NIES-MCC | KU-MACC | Tree to Strain Japanese | English
Life / Eukarya / Plantae (Archaeplastida)

Glaucophyta (Cyanophora, Glaucocystis etc.)
Rhodophyta (Cyanidioschyzon, Porphyra, Gracilaria, Gelidium etc.)
Viridiplantae (Chlamydomonas, Chlorella, Ulva, Closterium, land plants etc.)

* Dotted lines indicate they may be polyphyletic

The Plantae (in the sense of this HP) includes organisms possessing plastids via primary endosymbiosis with a cyanobacterium (thus enclosed by double membranes). This group is sometimes reffered as Archaeplastida or primary plants. The organizations are varied, unicellular, colonial, microscopic or macroscopic multicellular. The habitats are also varied from marine, freshwater to land. The land plants (Viridiplantae) thrive and perform the main producers on land. Most species are photosynthetic autotrophs, but some are colorless heterotrophs. Land plants are indispensable to human, and other plants such as Chlorella, Enteromorpha (Chlorophyta), Porphyra and Gelidium (Rhodophyta) are usefull for us. Some land plants (e.g. Arabidopsis) and algal plants (e.g. Chlamydomonas) are studied as model organisms.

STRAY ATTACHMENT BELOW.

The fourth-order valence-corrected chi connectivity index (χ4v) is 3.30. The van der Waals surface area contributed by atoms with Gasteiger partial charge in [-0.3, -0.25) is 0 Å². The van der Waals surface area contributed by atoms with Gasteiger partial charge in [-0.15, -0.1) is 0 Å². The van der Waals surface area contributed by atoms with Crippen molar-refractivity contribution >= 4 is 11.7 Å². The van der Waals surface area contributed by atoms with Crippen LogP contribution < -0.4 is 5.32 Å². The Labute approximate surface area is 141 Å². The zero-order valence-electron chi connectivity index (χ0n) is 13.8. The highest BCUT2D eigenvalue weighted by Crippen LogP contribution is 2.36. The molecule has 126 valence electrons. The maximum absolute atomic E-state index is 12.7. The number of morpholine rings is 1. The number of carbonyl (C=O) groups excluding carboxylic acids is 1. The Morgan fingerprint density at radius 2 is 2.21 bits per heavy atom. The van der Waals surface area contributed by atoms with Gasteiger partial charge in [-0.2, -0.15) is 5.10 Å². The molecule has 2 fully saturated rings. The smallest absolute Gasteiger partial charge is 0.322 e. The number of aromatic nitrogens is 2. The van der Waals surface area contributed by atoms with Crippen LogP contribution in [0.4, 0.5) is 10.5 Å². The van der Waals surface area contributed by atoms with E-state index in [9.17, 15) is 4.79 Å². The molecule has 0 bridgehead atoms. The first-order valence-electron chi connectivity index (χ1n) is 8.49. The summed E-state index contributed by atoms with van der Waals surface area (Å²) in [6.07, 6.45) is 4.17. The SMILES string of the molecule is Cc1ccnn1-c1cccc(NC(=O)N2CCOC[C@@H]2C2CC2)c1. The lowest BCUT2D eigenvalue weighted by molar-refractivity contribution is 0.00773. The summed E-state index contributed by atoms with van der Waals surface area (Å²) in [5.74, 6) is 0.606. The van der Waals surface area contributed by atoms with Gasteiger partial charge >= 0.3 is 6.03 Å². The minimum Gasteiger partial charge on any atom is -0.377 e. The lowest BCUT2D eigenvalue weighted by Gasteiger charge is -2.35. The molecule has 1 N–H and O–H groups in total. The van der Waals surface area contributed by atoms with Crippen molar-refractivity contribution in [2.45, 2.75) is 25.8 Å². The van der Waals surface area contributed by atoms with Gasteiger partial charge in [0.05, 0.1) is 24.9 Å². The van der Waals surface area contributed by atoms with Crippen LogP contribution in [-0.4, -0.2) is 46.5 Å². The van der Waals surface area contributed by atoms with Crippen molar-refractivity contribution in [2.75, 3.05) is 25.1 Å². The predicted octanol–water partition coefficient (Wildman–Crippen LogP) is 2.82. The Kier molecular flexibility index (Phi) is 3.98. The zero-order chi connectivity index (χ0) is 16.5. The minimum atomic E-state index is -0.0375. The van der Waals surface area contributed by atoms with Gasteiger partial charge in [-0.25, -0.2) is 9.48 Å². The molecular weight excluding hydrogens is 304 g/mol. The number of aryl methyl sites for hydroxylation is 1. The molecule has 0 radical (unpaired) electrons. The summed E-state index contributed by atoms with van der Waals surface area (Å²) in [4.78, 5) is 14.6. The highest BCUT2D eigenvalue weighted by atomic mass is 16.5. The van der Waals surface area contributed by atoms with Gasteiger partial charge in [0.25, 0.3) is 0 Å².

In the Glaucophyta and Rhodophyta phycobiliproteins (phycocyanin or phycoerythrin) on thylakoids as phycobilisomes are main accessory photosynthetic pigments as cyanobacteria, but the Viridiplantae possesses chlorophyll b and no phycobiliproteins. Strage polysaccharides of the Plantae are exclusively α-1,4-glucan in cytoplasmic matrix (Glaucophyta and Rhodophyta) or plastids (Viridiplantae). Mitochondrial cristae are flat.

Tha Plantae in this sense is usually considered monophyletic (e.g. Rodríguez-Ezpeleta et al. 2005. Curr. Biol. 15: 1325-1330), but the contradictory opinion is present (e.g. Nozaki et al. 2007 Mol. Biol. Evol. 24: 1592-1595).

1: Cyanophora [NIES-763] (Glaucophyta). 2: Antithamnion (Rhodophyta, KU-1001). 3: Closterium [NIES-124] (Viridiplantae).